A Look at David Cronenberg’s First Major Film Shivers: Was this Prelude of What was to Come

A Look at David Cronenberg’s First Major Film Shivers: Was this a Prelude of What was to Come

Shivers was David Cronenberg’s first major film and his lack of experience at that time really shows. The movie plays out in typical horror movie fashion. It is set in an apartment building on a tiny island where, unbeknownst to the rest of the residents, a mad doctor is conducting horrific scientific experiments. As it always goes in these kinds of films, the mad doctor creates a sort of mutant virus that turns people into mindless zombies that end up causing a lot of trouble for everyone around them. It would be very easy to simply dismiss this film as just another scary movie, something for teenagers to take their dates to go see. One might look at this film and focus only on the terrible acting or the shoddy sound design but hiding underneath this amateurish exterior lies a truly brilliant gem, one that hints at a young Cronenberg’s bright future as a master filmmaker.

The main difference between Shivers and the average zombie flick is that Cronenberg’s zombies are sexual animals. These are not the walking dead with a taste for human flesh; these are normal people who have devolved so much that they are driven solely by man’s most primal instinct, the need for sex. The infected go about brutally raping anyone they lay eyes on, spreading the disease to their victims. Sex has been a big part of Cronenberg’s films. Nurse Forsythe in Shivers says at one point, “He tells me that even old flesh is erotic flesh, that disease is the love of two alien kinds of creatures for each other, that even dying is an act of eroticism.” Cronenberg often times melds the sexual with the terrifying and the diseased. For instance, his film Rabid has porn star Marilyn Chambers in the lead as a beautiful woman driven by a lustful need to devour her male victims. In Videodrome, violent and sexual images on the television screen open up receptors in the brain, allowing people to reprogram the main character’s mind. Dead Ringers focuses on twin gynecologists, one of whom goes mad and invents painful looking gynecological instruments specifically designed for deformed women. All of these films unflinchingly bring the act of sex to the forefront. Suddenly something that is usually reserved for behind closed doors is blown up and taken to terrifying extremes. This causes the audience to feel uncomfortable and shaken, which is what every good horror movie should do.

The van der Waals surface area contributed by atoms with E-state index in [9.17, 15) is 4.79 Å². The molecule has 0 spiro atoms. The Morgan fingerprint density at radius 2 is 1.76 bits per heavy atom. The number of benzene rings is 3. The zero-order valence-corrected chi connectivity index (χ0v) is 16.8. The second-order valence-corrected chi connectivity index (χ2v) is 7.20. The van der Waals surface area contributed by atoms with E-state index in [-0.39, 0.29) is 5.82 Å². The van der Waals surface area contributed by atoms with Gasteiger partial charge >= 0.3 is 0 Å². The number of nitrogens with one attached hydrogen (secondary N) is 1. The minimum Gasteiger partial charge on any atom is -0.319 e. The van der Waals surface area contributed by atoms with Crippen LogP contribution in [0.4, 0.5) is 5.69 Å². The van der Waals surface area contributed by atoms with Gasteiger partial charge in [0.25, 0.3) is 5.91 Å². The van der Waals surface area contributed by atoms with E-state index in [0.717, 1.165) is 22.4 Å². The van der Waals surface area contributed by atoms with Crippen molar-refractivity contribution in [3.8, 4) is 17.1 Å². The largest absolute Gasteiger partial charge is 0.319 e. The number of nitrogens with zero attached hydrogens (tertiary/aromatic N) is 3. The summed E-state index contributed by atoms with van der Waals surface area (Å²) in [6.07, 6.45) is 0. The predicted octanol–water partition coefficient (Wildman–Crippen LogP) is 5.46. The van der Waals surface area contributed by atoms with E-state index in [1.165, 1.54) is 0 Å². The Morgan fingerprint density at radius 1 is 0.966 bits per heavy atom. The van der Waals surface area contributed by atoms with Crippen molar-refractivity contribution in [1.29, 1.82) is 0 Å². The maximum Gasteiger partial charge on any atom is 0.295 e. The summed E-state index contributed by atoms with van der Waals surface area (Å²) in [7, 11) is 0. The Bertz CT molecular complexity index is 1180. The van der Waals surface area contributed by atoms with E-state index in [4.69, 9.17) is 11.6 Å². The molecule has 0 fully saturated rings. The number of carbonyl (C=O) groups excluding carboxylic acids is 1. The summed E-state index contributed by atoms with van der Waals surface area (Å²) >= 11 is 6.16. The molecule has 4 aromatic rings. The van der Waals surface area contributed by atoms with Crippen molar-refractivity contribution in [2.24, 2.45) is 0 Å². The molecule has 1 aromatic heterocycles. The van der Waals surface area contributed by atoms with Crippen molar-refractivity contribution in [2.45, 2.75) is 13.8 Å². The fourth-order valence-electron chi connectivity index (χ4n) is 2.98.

One thing that Shivers reveals is Cronenberg’s tact with grotesque visuals. The parasitic creatures in the film look like a mixture between excrement and a phallus and although they may not look entirely lifelike, they do look especially vile and disgusting. This image, that of a slimy, oozing phallus, is one that is repeated in numerous other Cronenberg movies. In Videodrome, a gun grafts itself into Max’s hand and transforms into a phallic symbol. In Naked Lunch, penis-like instruments come out of Bill’s typewriter and excrete addictive substances when it likes what has been written. Shivers also shows Cronenberg’s general flair for special effects techniques. There is a scene in which the parasites can be seen moving underneath a character’s skin that is very reminiscent of some of the special effects done in Videodrome with its pulsating television. These visuals work extremely well in frightening the audience and were very different from those seen in other horror movies at the time.

Another thing that Shivers has in common with some of Cronenberg’s later works is that it is surprisingly prophetic. Shivers is not just a horror movie, it is a warning of what can happen when scientific progress goes too far. Similar themes are explored in his other films such as The Fly in which a scientist ends up transforming into a monster all because a little insect flew into his invention. Rabid is as much about the dangers of plastic surgery as it is about a dangerous cannibal. Videodrome’s dark future in which man is controlled via his entertainment seems all too real now that we live in the age of information. In each of these films, the true horror does not come from outer space, nor is it caused by mysterious outside forces. The horror in a Cronenberg movie is something that we do to ourselves and that makes it all the more terrifying.

There are quite a few ways one can view the movie Shivers. It can be seen as a cheap horror flick or as a prophetic warning of what happens when scientific progress is taken to the extremes. However, if one knows Cronenberg’s other works, one can see in Shivers the beginnings of a master film director.